“We’re thrilled,” declared my friend when I called to find out what school they’d chosen for their 5-year-old daughter. “There’s this beautiful garden, and the teachers seem brilliant. There are science and art projects everywhere you look.”
My friend was one of those übermoms — she’d toured a bazillion private and public schools. She thought carefully about what would be right for her little learning sponge.
From dream to nightmare
But within a few weeks of school starting, she left me a message: “We’ve been in kindergarten hell!” Her daughter loved the new school and was learning like gangbusters, but something wasn’t working. “We’re switching schools.”
What could justify a parent summarily yanking her child out of a school she loves?
How unsafe schools affect student learning
In a word: safety. For most parents, school security is the place where the rubber meets the rule book. If your child isn’t safe from violence, bullying, sexual harassment, and fear — even if everything else is perfect — brilliant teachers and gorgeous gardens just can’t balance it out. After all, studies suggest that when children feel threatened, both their academic performance and emotional health suffer. Stress hormones impair kids’ neurological development, and they are literally unable to learn in the same way.
The problem with safety statistics
But school safety (or a lack thereof) isn’t as visible as a new paint job or a science display, as my friend discovered. It took just a single child with persistently violent behavior — and an administration that didn’t know how to handle him — for her child’s dream school to turn into a nightmare.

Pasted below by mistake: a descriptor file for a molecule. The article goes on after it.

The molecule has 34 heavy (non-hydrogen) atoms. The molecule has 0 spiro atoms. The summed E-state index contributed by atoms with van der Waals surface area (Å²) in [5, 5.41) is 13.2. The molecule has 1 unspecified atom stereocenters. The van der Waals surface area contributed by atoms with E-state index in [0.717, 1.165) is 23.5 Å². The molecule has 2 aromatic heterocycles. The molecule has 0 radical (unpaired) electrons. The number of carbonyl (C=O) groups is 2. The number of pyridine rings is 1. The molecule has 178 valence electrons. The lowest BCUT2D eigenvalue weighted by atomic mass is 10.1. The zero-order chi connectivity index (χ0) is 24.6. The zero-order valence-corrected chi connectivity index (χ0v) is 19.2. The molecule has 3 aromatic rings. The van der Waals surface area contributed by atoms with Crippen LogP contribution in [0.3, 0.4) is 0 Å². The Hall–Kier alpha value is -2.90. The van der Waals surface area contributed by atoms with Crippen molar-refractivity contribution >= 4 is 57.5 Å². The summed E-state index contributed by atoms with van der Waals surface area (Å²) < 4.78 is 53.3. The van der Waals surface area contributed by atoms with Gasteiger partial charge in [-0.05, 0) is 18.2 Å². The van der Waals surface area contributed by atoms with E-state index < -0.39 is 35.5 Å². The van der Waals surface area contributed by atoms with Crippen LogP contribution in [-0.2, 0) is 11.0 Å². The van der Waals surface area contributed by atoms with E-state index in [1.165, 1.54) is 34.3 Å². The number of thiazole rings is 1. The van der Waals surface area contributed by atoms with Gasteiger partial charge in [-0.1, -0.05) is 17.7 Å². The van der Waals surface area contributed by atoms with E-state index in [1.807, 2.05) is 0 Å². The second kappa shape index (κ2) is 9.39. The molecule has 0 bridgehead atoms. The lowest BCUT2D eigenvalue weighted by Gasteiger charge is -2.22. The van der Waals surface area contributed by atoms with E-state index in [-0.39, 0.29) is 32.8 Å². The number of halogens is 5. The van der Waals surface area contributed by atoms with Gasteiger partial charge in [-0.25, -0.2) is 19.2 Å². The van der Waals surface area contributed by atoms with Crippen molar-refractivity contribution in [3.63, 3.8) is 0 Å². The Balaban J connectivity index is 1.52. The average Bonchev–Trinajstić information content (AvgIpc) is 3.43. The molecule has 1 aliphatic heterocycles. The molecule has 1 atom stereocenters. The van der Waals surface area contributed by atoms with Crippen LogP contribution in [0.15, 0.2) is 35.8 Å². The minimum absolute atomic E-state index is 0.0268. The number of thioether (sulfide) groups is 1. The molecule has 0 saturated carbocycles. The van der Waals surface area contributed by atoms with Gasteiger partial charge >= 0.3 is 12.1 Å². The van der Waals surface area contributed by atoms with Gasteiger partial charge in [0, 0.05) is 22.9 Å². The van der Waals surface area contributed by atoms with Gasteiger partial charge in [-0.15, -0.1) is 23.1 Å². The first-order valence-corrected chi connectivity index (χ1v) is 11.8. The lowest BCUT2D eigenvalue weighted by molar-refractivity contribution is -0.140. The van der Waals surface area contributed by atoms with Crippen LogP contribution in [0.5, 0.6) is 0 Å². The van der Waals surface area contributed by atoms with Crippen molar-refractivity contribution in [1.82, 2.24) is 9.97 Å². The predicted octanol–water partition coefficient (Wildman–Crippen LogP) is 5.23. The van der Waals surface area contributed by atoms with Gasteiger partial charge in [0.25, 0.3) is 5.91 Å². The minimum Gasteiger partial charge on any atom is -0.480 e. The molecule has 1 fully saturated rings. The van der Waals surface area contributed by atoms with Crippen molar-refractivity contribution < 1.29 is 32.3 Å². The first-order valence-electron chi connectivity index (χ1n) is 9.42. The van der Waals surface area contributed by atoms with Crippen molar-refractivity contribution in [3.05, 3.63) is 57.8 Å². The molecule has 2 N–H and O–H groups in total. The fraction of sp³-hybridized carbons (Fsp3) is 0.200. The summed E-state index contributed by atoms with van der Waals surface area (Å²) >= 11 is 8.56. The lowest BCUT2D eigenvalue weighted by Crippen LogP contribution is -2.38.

Unfortunately, safety statistics are not as easily available as they should be. During a 2009 hearing before Congress, experts bemoaned the sorry state of the nation’s school-safety statisitcs and how shoddy records have a deleterious effect on school security as a whole.
Tips for parents …
So what’s a concerned parent to do?
- Don’t be afraid to be the squeeky wheel. Ask the principal for the school-safety records. According to No Child Left Behind (NCLB), schools are required to keep track of incidences of crime and expulsion.
- Surf the web. Check your school’s profile on GreatSchools to see how fellow parents rate safety issues.
- Speak to the supervisor. Contact your school district to see if it keeps records of bullying, expulsions, and crime. If it does, they should be available to parents.
- Take it to the statehouse (or its website). Look up your state’s school-safety data. Under NCLB (pdf), states must report school-safety statistics to the public on a school-by-school basis, and districts must use federal funding to establish a plan for keeping schools safe and drug free. (According to GreatSchools data researchers, few states have readily available online resources for this information, despite NCLB. Those that do are listed in the sidebar “Get the Facts.”)
- Conduct your own personal survey. Ask parents of fellow students for their feedback. A single incident that generates a lot of gossip doesn’t prove that the school has safety problems. On the other hand, the school’s response to the incident may speak volumes about the administration’s ability to handle issues when they arise.
- Know your child’s rights. Should you find your child is attending a dangerous school, it may qualify as a “persistently violent school.” NCLB requires that students at such schools have the choice to switch to a safe public one within the district.